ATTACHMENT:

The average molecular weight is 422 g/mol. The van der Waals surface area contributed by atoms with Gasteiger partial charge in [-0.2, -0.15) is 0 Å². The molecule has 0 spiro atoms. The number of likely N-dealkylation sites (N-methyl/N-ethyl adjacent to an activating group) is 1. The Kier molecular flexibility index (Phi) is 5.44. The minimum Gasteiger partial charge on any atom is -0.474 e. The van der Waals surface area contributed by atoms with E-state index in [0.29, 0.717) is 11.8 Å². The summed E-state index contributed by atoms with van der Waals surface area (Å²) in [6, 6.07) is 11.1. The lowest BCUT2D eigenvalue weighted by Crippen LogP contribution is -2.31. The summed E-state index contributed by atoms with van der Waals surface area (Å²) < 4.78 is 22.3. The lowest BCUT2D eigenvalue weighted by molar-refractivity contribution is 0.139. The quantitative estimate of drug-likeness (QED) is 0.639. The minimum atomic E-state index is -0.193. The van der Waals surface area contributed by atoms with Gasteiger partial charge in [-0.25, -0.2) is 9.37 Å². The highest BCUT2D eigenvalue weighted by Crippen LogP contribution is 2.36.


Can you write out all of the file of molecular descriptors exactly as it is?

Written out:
The average molecular weight is 422 g/mol. The van der Waals surface area contributed by atoms with Gasteiger partial charge in [-0.2, -0.15) is 0 Å². The molecule has 0 spiro atoms. The number of likely N-dealkylation sites (N-methyl/N-ethyl adjacent to an activating group) is 1. The Kier molecular flexibility index (Phi) is 5.44. The minimum Gasteiger partial charge on any atom is -0.474 e. The van der Waals surface area contributed by atoms with E-state index in [0.29, 0.717) is 11.8 Å². The summed E-state index contributed by atoms with van der Waals surface area (Å²) in [6, 6.07) is 11.1. The lowest BCUT2D eigenvalue weighted by Crippen LogP contribution is -2.31. The summed E-state index contributed by atoms with van der Waals surface area (Å²) < 4.78 is 22.3. The lowest BCUT2D eigenvalue weighted by molar-refractivity contribution is 0.139. The quantitative estimate of drug-likeness (QED) is 0.639. The minimum atomic E-state index is -0.193. The van der Waals surface area contributed by atoms with Gasteiger partial charge in [-0.25, -0.2) is 9.37 Å². The highest BCUT2D eigenvalue weighted by Crippen LogP contribution is 2.36.